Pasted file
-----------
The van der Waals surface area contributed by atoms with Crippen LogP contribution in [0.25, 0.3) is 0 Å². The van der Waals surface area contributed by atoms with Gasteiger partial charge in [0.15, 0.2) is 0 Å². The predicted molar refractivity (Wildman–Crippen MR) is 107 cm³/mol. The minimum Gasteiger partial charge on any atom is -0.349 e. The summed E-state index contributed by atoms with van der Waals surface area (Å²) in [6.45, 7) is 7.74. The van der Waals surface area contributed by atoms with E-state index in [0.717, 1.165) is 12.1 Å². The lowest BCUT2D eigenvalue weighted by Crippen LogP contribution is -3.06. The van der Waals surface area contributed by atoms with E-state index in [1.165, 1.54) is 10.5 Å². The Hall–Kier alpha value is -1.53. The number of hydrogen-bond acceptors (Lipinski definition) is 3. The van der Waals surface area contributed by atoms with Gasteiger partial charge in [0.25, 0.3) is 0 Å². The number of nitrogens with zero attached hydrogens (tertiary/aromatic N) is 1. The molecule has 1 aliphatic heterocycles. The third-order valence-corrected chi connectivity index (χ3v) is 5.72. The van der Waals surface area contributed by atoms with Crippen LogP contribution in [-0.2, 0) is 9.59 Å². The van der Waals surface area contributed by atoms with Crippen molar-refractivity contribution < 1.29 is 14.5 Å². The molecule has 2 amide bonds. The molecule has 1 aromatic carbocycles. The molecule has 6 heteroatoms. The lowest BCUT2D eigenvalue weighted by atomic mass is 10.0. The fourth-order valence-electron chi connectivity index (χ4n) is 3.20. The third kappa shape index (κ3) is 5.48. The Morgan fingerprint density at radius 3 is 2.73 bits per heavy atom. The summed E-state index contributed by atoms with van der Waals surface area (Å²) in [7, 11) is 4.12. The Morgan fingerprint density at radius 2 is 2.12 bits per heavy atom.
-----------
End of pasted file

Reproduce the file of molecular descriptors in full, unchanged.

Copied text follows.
The van der Waals surface area contributed by atoms with Crippen LogP contribution in [0.25, 0.3) is 0 Å². The van der Waals surface area contributed by atoms with Gasteiger partial charge in [0.15, 0.2) is 0 Å². The predicted molar refractivity (Wildman–Crippen MR) is 107 cm³/mol. The minimum Gasteiger partial charge on any atom is -0.349 e. The summed E-state index contributed by atoms with van der Waals surface area (Å²) in [6.45, 7) is 7.74. The van der Waals surface area contributed by atoms with E-state index in [0.717, 1.165) is 12.1 Å². The lowest BCUT2D eigenvalue weighted by Crippen LogP contribution is -3.06. The van der Waals surface area contributed by atoms with E-state index in [1.165, 1.54) is 10.5 Å². The Hall–Kier alpha value is -1.53. The number of hydrogen-bond acceptors (Lipinski definition) is 3. The van der Waals surface area contributed by atoms with Gasteiger partial charge in [0.25, 0.3) is 0 Å². The number of nitrogens with zero attached hydrogens (tertiary/aromatic N) is 1. The molecule has 1 aliphatic heterocycles. The third-order valence-corrected chi connectivity index (χ3v) is 5.72. The van der Waals surface area contributed by atoms with Crippen LogP contribution in [-0.2, 0) is 9.59 Å². The van der Waals surface area contributed by atoms with Crippen molar-refractivity contribution < 1.29 is 14.5 Å². The molecule has 2 amide bonds. The molecule has 1 aromatic carbocycles. The molecule has 6 heteroatoms. The lowest BCUT2D eigenvalue weighted by atomic mass is 10.0. The fourth-order valence-electron chi connectivity index (χ4n) is 3.20. The third kappa shape index (κ3) is 5.48. The Morgan fingerprint density at radius 3 is 2.73 bits per heavy atom. The summed E-state index contributed by atoms with van der Waals surface area (Å²) in [7, 11) is 4.12. The Morgan fingerprint density at radius 2 is 2.12 bits per heavy atom.